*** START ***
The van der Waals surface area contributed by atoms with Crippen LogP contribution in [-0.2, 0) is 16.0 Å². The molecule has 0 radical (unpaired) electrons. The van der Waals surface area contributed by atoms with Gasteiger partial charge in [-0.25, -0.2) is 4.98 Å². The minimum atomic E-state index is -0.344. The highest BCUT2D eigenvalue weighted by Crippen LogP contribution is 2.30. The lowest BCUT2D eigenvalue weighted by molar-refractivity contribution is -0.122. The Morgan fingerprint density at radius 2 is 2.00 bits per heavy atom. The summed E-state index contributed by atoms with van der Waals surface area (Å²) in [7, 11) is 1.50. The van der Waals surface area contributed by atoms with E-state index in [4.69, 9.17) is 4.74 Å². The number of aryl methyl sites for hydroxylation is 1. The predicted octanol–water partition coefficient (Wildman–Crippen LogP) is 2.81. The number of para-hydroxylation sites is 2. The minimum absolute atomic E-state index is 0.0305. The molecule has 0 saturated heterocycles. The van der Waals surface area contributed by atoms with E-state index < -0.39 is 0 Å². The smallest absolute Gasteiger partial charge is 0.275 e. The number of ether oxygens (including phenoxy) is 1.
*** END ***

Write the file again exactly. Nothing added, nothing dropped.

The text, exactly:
The van der Waals surface area contributed by atoms with Crippen LogP contribution in [-0.2, 0) is 16.0 Å². The molecule has 0 radical (unpaired) electrons. The van der Waals surface area contributed by atoms with Gasteiger partial charge in [-0.25, -0.2) is 4.98 Å². The minimum atomic E-state index is -0.344. The highest BCUT2D eigenvalue weighted by Crippen LogP contribution is 2.30. The lowest BCUT2D eigenvalue weighted by molar-refractivity contribution is -0.122. The Morgan fingerprint density at radius 2 is 2.00 bits per heavy atom. The summed E-state index contributed by atoms with van der Waals surface area (Å²) in [7, 11) is 1.50. The van der Waals surface area contributed by atoms with E-state index in [4.69, 9.17) is 4.74 Å². The number of aryl methyl sites for hydroxylation is 1. The predicted octanol–water partition coefficient (Wildman–Crippen LogP) is 2.81. The number of para-hydroxylation sites is 2. The minimum absolute atomic E-state index is 0.0305. The molecule has 0 saturated heterocycles. The van der Waals surface area contributed by atoms with E-state index < -0.39 is 0 Å². The smallest absolute Gasteiger partial charge is 0.275 e. The number of ether oxygens (including phenoxy) is 1.